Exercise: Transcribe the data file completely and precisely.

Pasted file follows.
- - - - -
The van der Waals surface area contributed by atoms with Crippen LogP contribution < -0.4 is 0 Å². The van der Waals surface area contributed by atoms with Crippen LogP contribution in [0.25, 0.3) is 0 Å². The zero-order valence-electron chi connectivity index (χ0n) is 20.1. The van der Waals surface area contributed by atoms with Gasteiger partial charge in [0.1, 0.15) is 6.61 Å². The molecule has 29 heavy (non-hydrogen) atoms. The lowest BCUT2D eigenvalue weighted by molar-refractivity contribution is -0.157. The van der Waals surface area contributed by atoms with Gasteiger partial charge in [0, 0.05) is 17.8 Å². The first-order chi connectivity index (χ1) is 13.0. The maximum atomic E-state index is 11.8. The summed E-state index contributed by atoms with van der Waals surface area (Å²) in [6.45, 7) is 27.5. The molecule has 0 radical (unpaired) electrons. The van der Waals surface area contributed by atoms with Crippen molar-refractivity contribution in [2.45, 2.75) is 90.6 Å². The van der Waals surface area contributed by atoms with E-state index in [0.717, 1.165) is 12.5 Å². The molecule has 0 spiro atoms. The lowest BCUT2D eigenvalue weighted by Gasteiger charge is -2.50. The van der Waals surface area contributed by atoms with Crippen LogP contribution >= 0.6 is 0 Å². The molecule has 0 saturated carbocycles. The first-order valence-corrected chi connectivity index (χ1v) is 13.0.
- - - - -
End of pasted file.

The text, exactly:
The van der Waals surface area contributed by atoms with Crippen LogP contribution < -0.4 is 0 Å². The van der Waals surface area contributed by atoms with Crippen LogP contribution in [0.25, 0.3) is 0 Å². The zero-order valence-electron chi connectivity index (χ0n) is 20.1. The van der Waals surface area contributed by atoms with Gasteiger partial charge in [0.1, 0.15) is 6.61 Å². The molecule has 29 heavy (non-hydrogen) atoms. The lowest BCUT2D eigenvalue weighted by molar-refractivity contribution is -0.157. The van der Waals surface area contributed by atoms with Gasteiger partial charge in [0, 0.05) is 17.8 Å². The first-order chi connectivity index (χ1) is 13.0. The maximum atomic E-state index is 11.8. The summed E-state index contributed by atoms with van der Waals surface area (Å²) in [6.45, 7) is 27.5. The molecule has 0 radical (unpaired) electrons. The van der Waals surface area contributed by atoms with Crippen molar-refractivity contribution in [2.45, 2.75) is 90.6 Å². The van der Waals surface area contributed by atoms with E-state index in [0.717, 1.165) is 12.5 Å². The molecule has 0 spiro atoms. The lowest BCUT2D eigenvalue weighted by Gasteiger charge is -2.50. The van der Waals surface area contributed by atoms with Crippen LogP contribution >= 0.6 is 0 Å². The molecule has 0 saturated carbocycles. The first-order valence-corrected chi connectivity index (χ1v) is 13.0.